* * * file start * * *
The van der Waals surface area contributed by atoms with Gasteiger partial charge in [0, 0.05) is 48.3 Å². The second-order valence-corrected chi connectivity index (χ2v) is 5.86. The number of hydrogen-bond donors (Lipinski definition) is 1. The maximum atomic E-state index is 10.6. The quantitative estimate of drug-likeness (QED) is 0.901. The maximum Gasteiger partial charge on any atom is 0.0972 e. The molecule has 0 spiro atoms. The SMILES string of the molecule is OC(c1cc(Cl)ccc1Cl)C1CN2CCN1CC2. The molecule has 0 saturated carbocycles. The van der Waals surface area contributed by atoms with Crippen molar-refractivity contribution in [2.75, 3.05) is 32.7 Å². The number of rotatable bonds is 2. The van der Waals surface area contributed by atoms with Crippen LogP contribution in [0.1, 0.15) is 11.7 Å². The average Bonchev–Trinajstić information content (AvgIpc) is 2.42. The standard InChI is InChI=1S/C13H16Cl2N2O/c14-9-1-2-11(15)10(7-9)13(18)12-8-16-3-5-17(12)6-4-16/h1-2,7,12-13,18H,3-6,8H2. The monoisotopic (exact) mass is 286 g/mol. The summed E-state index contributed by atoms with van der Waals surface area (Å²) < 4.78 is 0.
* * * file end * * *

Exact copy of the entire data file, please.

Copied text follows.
The van der Waals surface area contributed by atoms with Gasteiger partial charge in [0, 0.05) is 48.3 Å². The second-order valence-corrected chi connectivity index (χ2v) is 5.86. The number of hydrogen-bond donors (Lipinski definition) is 1. The maximum atomic E-state index is 10.6. The quantitative estimate of drug-likeness (QED) is 0.901. The maximum Gasteiger partial charge on any atom is 0.0972 e. The molecule has 0 spiro atoms. The SMILES string of the molecule is OC(c1cc(Cl)ccc1Cl)C1CN2CCN1CC2. The molecule has 0 saturated carbocycles. The van der Waals surface area contributed by atoms with Crippen molar-refractivity contribution in [2.75, 3.05) is 32.7 Å². The number of rotatable bonds is 2. The van der Waals surface area contributed by atoms with Crippen LogP contribution in [0.1, 0.15) is 11.7 Å². The average Bonchev–Trinajstić information content (AvgIpc) is 2.42. The standard InChI is InChI=1S/C13H16Cl2N2O/c14-9-1-2-11(15)10(7-9)13(18)12-8-16-3-5-17(12)6-4-16/h1-2,7,12-13,18H,3-6,8H2. The monoisotopic (exact) mass is 286 g/mol. The summed E-state index contributed by atoms with van der Waals surface area (Å²) < 4.78 is 0.